August 4, 2021
The consultant’s authority may be broader than you think
BY ROB KENNALEY AND EFFI SIDIROPOULOS
IT IS WELL-ESTABLISHED that a consultant acting as a contract administrator must be impartial and objective. This was made clear by the Supreme Court of Canada in the leading case of Kamlee Construction Ltd. v. Oakville (Town), a 1960 decision that has been applied consistently for the last 60 years. Generally speaking, under this line of cases, if the consultant was not impartial or did not act judicially in exercising its duties under the contract, the consultant’s findings will be void against the contractor.
To what extent, however, can the incorrect findings of a consultant be challenged if he or she acted impartially? The issue was recently addressed in relation to progress certifications in Pentad Construction Inc. v. 2022988 Ontario Inc., 2021 ONSC 824, where the contract called for civil earthworks to be certified and approved by an authorized engineer before any amounts would become due and payable. After a number of the contractor’s interim invoices were paid, the engineer became concerned the contractor had been over-billing, and requested a topographical survey to verify quantities and then determined the contractor had been overpaid to that point (such that no amounts were due and payable). The contractor disagreed, suspended work and preserved a claim for lien. The Superior Justice held that because there was no fraud, bad faith or wilful neglect of duty, the engineer’s determination was (as per the contract) conclusive and binding on the parties, relying heavily on “about 150 years of jurisprudence.” The court confirmed the terms of the contract will govern, holding that where payment certifications are non-binding or “provisional” they will not have the same force as certifications that are final and binding.
Some courts have gone so far as to hold that a consultant’s decisions should be entitled to deference wherever he or she is made the interpreter of the contract documents at first instance, as is the case, under CCDC standard form contracts. In Lawhill Ltd. v. Ontario,  O.J. No. 4825, Master Sandler held as follows for Ontario’s Construction Lien Court at para 621:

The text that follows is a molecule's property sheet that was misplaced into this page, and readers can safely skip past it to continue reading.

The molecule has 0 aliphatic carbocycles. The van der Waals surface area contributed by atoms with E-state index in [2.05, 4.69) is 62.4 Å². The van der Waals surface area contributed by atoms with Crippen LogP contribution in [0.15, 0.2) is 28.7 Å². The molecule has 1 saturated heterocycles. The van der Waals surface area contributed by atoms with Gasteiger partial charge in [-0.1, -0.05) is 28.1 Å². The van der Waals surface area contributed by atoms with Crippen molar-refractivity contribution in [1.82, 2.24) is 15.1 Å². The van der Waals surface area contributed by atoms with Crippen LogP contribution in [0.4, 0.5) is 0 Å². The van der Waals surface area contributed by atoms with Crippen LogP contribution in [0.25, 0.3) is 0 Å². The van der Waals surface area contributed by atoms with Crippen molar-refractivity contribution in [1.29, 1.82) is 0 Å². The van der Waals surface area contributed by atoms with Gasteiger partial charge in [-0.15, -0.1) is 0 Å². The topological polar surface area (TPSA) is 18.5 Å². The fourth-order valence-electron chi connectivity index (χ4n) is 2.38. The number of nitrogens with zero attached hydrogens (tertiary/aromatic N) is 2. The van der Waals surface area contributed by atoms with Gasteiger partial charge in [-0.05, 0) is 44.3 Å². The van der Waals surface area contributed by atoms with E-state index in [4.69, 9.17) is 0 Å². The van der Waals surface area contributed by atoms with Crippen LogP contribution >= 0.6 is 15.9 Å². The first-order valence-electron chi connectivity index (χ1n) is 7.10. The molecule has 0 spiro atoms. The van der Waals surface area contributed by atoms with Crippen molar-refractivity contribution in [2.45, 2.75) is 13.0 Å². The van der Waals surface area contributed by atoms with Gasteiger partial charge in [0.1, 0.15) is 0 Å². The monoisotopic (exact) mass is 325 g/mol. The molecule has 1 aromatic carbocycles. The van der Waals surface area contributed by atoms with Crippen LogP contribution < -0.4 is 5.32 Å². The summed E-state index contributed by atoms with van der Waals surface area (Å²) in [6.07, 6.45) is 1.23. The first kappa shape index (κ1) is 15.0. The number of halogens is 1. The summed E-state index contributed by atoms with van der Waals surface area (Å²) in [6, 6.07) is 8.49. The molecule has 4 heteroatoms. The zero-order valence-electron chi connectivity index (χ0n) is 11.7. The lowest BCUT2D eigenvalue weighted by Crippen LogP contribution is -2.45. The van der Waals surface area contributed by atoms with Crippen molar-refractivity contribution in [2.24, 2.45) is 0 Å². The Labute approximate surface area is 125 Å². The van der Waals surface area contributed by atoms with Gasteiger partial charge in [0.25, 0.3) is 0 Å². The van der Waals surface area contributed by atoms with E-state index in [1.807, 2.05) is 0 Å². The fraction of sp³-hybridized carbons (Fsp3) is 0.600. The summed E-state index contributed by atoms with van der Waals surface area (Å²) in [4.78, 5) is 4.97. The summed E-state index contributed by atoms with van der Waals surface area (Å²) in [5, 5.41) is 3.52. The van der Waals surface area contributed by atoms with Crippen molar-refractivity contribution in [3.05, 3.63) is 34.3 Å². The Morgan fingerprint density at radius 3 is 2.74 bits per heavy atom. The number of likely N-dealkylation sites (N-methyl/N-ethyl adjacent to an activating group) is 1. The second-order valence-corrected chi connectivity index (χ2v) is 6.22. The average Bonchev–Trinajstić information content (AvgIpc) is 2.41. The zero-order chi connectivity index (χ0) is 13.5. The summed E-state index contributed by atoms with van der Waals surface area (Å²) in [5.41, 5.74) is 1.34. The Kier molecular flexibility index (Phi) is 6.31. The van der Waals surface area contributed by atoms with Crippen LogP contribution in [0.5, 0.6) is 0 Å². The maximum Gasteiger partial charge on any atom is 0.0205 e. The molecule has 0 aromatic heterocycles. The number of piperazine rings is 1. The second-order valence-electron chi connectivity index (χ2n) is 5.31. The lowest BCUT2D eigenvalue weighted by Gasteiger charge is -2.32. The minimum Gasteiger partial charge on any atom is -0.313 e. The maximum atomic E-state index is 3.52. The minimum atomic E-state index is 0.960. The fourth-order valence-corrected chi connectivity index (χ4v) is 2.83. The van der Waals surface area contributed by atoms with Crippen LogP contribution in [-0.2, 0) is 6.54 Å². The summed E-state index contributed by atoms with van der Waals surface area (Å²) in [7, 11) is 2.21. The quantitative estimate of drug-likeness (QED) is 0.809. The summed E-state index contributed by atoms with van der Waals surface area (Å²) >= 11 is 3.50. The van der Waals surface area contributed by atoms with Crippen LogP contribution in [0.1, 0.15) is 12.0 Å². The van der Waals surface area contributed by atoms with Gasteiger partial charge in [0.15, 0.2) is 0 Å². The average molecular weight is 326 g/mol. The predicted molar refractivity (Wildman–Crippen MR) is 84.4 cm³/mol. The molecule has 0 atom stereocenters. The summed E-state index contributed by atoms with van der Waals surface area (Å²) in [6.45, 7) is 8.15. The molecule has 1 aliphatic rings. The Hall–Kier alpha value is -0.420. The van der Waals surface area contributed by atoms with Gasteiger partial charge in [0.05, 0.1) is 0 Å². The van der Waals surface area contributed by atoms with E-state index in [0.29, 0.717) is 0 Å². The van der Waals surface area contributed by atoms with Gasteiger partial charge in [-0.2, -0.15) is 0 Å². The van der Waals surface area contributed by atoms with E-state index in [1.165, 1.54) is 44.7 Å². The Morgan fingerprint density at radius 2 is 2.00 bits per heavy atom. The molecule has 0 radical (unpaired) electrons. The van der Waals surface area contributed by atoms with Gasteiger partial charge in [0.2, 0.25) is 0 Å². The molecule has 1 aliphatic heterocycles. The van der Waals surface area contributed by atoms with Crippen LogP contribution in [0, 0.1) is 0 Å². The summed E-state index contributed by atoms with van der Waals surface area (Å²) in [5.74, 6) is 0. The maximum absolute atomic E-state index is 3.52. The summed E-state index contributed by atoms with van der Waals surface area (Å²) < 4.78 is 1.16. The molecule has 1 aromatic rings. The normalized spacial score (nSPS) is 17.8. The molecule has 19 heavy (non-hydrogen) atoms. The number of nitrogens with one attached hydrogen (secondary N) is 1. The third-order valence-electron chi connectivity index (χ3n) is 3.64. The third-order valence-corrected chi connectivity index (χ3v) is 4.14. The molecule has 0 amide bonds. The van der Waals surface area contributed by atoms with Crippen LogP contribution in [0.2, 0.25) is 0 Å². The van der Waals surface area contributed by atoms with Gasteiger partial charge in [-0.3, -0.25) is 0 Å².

… a contractor has to show that a significant legal or factual error was made by the consultant to warrant relief being granted by the court.
The same rationale was applied by the Alberta Queen’s Bench in ASC (AB) Facility Inc. v. Man-Shield (Alta) Construction (2018), 90 C.L.R. (4th) 159, where Justice Antonio was required to assess “the level of deference to be shown to the determinations made by the Consultant under the contract.” Her Honour referenced Heintzman and Goldsman on Canadian Building Contracts, which states that a consultant’s decisions will be “persuasive in the absence of compelling evidence to the contrary,” and binding “at least absent demonstrable and significant error, legal or factual.” Her Honour went on further explain her reasons, at para 19-20 of her decision:
“The Consultant had access to the work site and the expertise to evaluate the work he saw. He was regularly involved with the parties, the work, the contract, and the parties’ interactions under the contract. He has expertise in relevant areas. The parties chose this person, equipped with these advantages, to make decisions about the state of completion of the work and any resulting contractual obligations. This Court lacks those advantages. Therefore, as a matter of contractual interpretation, precedent, academic rationale, and practicality, this Court will defer to the Consultant’s determinations on questions of fact, unless they reveal significant errors.”
Justice Antonio went on to hold (correctly in our view) that if a contractually appointed consultant is required to make determinations of law, the standard of correctness should apply (such that no deference would be given).
In summary, it is well-established that the decisions of a consultant acting as contract administrator will be set aside if they were not made impartially and objectively. In addition, if the parties have contractually agreed that a consultant’s certification or approval is a condition precedent to payment, well-established case law holds that the consultant’s determinations in that regard will only be interfered with if fraud, bad faith or wilful disregard of duty can be found. In addition, in Ontario, non-appellate courts have held that a payment certifier’s determination as regards the substantial performance will be binding absent “significant” error. Finally, lower-level courts in both Ontario and Alberta have held that where the consultant is the interpreter of the contract documents at first instance, deference should be granted to his or her findings of fact absent significant error or a failure to act judicially.
In the end, contractors should consider the role of the consultant in bidding for contracts and ensure they have the right to dispute the consultant’s findings. Contractors should also take care to document any circumstance where the consultant may be exceeding its authority or acting without being impartial or objective.
Finally, contractors need to take care to ensure they meet any notice requirements set out in the contract for disputing a consultant’s finding.
Rob Kennaley and Effi Sidiropoulos are with Kennaley Construction Law, a construction law firm with offices in Simcoe, Toronto and Barrie, Ont.